Then again, much of same could be said of the late Dog House Restaurant nearby.
I keep reading the words “historic” and “iconic” thrown around by the local press and/or OVG regarding the former KeyArena. That’s really nothing more than local yokel hyperbole. It’s not as if that barn has ever been on-par with actual former iconic and historic sites in Chicago, Toronto, Boston, Montreal, Philly – you get the idea – every sports fan knew by name. No one outside OVG or SCC is accusing the former Coliseum of being “historic” or “iconic”. Not with a straight face.
It’s just both comical and desperate at the same time. Much like the new name.
The Beatles played there twice.
So, the Tacoma Dome is iconic because Def Leppard headlined it twice on the same tour?
The Beatles were iconic. Not the venue they headlined.
Def Lepard…right up there with Limp Bizkit, Creed, Hole, Dokken, Stryper, Great White, Warrant, Poison and White Snake. The Beatles….right up there with no one.
Fair points. I hope I’ve held the line.
Architecture critics have said that the roof is a masterpiece — I’m not an architecture buff, I can’t give an argument for or against — and that sort of sentiment led to its declaration as an official historic landmark by the city. Thus the roof couldn’t be touched by anyone who wanted to remake the Key. The only way they could totally remake the site including the roof is, God forbid, after a massive earthquake.
Architects and designers do love the roof. Hasn’t leaked in years. And it’s unlikely to make good firewood.
The roof won’t be certified until Spencer Heywood inspects it.
I see a furniture polish joint, cease and desist lawsuit in the very near future.
It took a minute . . . but I got there.
One industry publication had the deal at $300-400M. Or maybe that’s $300M now, $400M if an NBA team gets added down the road. Either way, that’s a big deal for an upper middle market venue over ten years.
We’re probably nearing the point where the NHL Seattle crew hopes the ’21 season gets pushed back in the event sports calendars haven’t readjusted to this year’s chaos. Might as well hope the same for the ’21 WNBA season.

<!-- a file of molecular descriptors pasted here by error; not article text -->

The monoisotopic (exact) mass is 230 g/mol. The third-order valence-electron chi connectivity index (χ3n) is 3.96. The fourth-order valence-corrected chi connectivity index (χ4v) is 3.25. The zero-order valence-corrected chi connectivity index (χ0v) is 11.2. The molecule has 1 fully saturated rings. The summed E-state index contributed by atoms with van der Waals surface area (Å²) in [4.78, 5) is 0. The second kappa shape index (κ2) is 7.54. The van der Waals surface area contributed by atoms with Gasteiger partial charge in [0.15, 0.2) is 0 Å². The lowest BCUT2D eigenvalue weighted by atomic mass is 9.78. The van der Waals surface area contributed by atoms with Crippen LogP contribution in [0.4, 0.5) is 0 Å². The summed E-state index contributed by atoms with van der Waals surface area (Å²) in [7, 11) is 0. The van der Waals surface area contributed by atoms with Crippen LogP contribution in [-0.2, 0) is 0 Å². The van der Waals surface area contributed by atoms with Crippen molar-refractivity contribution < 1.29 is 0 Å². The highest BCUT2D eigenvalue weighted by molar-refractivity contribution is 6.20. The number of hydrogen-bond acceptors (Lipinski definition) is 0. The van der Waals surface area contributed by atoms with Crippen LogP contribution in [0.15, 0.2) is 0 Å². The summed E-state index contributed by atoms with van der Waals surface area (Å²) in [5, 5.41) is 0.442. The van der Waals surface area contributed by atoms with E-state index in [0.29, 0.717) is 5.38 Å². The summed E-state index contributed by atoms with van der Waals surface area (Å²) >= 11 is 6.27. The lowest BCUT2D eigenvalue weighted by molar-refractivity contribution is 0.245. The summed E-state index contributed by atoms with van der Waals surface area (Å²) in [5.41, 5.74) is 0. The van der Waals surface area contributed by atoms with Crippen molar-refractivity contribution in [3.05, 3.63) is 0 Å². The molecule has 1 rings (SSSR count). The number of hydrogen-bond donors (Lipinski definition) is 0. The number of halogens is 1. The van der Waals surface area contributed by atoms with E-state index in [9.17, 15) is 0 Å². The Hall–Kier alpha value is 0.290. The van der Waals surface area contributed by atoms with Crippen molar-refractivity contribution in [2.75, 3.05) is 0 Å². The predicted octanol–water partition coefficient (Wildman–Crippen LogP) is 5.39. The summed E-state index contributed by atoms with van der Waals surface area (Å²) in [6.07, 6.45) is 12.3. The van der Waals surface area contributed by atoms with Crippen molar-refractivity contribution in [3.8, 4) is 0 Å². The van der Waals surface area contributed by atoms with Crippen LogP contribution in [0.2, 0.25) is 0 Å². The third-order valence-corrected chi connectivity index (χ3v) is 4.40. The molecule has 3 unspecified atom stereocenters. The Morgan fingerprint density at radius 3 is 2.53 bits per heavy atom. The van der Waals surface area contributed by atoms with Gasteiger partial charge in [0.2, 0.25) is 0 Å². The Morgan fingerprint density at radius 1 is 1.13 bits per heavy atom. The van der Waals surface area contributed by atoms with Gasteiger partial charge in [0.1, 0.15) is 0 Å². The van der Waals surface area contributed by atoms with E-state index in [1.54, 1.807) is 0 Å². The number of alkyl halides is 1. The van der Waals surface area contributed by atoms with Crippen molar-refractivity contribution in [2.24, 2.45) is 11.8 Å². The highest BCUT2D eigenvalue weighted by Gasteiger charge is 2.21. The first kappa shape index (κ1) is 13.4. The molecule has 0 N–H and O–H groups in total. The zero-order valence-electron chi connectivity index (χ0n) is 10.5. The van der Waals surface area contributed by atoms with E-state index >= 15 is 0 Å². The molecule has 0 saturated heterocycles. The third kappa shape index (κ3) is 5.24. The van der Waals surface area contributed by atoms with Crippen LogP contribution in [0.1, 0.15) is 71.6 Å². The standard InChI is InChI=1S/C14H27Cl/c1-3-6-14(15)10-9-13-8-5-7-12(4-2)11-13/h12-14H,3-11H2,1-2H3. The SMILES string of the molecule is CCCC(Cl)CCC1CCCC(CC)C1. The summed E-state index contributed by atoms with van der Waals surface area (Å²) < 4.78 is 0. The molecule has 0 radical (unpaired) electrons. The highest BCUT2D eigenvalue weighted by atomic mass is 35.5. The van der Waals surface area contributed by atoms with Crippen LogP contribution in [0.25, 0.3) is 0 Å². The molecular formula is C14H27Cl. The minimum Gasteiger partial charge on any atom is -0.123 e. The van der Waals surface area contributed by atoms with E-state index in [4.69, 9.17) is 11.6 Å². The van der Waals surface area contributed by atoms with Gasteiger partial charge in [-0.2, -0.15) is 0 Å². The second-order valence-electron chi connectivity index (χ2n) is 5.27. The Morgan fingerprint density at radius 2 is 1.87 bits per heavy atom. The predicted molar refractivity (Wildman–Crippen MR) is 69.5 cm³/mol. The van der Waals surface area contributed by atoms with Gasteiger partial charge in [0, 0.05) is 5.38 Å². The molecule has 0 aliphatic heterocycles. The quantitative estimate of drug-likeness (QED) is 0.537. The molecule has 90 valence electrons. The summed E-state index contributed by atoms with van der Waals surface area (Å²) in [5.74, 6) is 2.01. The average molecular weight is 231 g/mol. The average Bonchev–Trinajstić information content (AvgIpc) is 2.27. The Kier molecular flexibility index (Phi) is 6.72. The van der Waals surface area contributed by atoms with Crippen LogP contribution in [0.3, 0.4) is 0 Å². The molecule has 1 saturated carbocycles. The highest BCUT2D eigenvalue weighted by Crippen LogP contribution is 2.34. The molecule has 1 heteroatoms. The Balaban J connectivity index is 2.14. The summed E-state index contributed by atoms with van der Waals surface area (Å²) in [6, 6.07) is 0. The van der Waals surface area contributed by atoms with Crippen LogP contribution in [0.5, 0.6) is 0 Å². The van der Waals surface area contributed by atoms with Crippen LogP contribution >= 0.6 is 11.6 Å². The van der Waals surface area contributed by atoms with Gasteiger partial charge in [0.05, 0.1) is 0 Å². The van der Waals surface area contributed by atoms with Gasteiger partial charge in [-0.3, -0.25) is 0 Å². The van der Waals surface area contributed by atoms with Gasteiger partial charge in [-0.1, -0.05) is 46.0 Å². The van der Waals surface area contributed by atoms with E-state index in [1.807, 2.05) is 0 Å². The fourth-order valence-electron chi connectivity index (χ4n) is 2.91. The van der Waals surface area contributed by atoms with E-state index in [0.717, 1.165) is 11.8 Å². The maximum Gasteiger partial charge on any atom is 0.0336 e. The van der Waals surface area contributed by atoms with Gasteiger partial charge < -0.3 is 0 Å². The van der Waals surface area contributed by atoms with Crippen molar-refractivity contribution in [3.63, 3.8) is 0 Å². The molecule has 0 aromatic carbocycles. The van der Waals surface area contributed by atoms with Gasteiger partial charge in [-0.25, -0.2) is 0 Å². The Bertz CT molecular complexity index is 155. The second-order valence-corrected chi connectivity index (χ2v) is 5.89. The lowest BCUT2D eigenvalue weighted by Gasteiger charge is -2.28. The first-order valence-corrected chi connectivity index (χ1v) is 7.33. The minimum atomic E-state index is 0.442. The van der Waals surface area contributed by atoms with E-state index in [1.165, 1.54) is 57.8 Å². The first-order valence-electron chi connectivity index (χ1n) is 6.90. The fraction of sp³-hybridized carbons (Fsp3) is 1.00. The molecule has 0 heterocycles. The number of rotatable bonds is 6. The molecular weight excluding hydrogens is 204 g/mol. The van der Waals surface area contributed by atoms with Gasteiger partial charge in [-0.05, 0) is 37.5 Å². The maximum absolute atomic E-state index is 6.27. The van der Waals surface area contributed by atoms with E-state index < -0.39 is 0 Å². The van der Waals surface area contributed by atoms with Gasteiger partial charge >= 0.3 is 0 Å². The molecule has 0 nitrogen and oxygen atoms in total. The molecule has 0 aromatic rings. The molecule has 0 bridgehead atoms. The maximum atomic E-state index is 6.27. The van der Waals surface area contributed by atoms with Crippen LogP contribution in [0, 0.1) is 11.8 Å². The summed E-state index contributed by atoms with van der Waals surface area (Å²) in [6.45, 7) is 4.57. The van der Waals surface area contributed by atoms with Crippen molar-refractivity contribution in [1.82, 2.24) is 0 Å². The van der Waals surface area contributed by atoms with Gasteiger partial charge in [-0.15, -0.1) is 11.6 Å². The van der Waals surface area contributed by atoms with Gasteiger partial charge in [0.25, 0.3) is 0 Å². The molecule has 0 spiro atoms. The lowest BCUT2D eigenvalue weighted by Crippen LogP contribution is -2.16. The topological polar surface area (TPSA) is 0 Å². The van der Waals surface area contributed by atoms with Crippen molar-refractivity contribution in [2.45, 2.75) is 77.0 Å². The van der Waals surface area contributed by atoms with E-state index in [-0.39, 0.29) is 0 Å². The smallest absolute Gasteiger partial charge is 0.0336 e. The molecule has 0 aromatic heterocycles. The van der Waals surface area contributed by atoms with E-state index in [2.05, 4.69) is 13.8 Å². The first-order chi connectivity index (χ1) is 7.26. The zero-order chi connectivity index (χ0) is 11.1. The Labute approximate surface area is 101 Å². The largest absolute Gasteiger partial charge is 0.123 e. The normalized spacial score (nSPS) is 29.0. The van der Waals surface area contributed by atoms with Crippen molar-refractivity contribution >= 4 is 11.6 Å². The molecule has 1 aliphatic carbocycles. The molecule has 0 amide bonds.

This is good news if Art is writing about NHL Seattle and the arena again…
Given how the nation, thanks in large part to our failed federal leadership, has caved to the virus, sports-season disruptions may be long-lasting.
Regarding hockey coverage, it’s a work in progress.
“They brought their f***in’ toys with them!”
There will never be an NBA team in this arena, David Stern is dead, but in the minds of the NBA Key Arena (in any form) is a stench…a foul taste a lifetime’s supply of toothpaste won’t be able to erase. The NBA would rather have a séance with Chris Hansen’s doppelganger than inhabit this building as the “third” tenant (behind hockey and concerts),,,,,
Never is a long time. I’m guessing that before 2120 pro basketball will return to Seattle.
Sounds like a little over/under action is in order :)
Yeah, but I’ll be dead and won’t be able to collect.
“a foul taste a lifetime’s supply of toothpaste won’t be able to erase. . . .” Permission to steal that line sometime, sir.
Art – Done. I’m confident you can re-package it much more stylistically than I.
I vote for the CPA.
It should be nicknamed The Greenhouse.
We have a new leader in the clubhouse.
As global warming was first called in the ’80s the “Greenhouse Effect”, that’s the last thing you’d want to name an ice arena.
That’s part of the joke. Besides, they can still play if it’s slushy. It would just be a slower game.
I name thee, House of Chop Sticks.
I think it should be called ‘The Only Good Thing the Feckless Jenny Durkan Has Done for Seattle Arena’. Rolls off the tongue, doesn’t it?
I think in 2017 she said yes after her demands were met.
Doesn’t matter what they call it, it’s a horrible location as has been agreed to by every sane person. So the arena to not be on Hansons’ site at the confluence of I-90, I-5 and 99 is simple idiocy.
The city chose this as a way to save the Key and I understand that, but frankly, as a Sonic season ticket holder, I know first hand what a NIGHTMARE this site is. No parking, traffic backups for miles, no entertainment options (other than Dick’s), etc. There is even LESS parking because the parking lots have been converted to apartments.
I hope someday, however remote, Hanson builds his arena and the local billionaires bring back an NBA team. That arena will work and host all concerts, etc because people from all over the area, not just Queen Anne and downtown, will gladly travel there.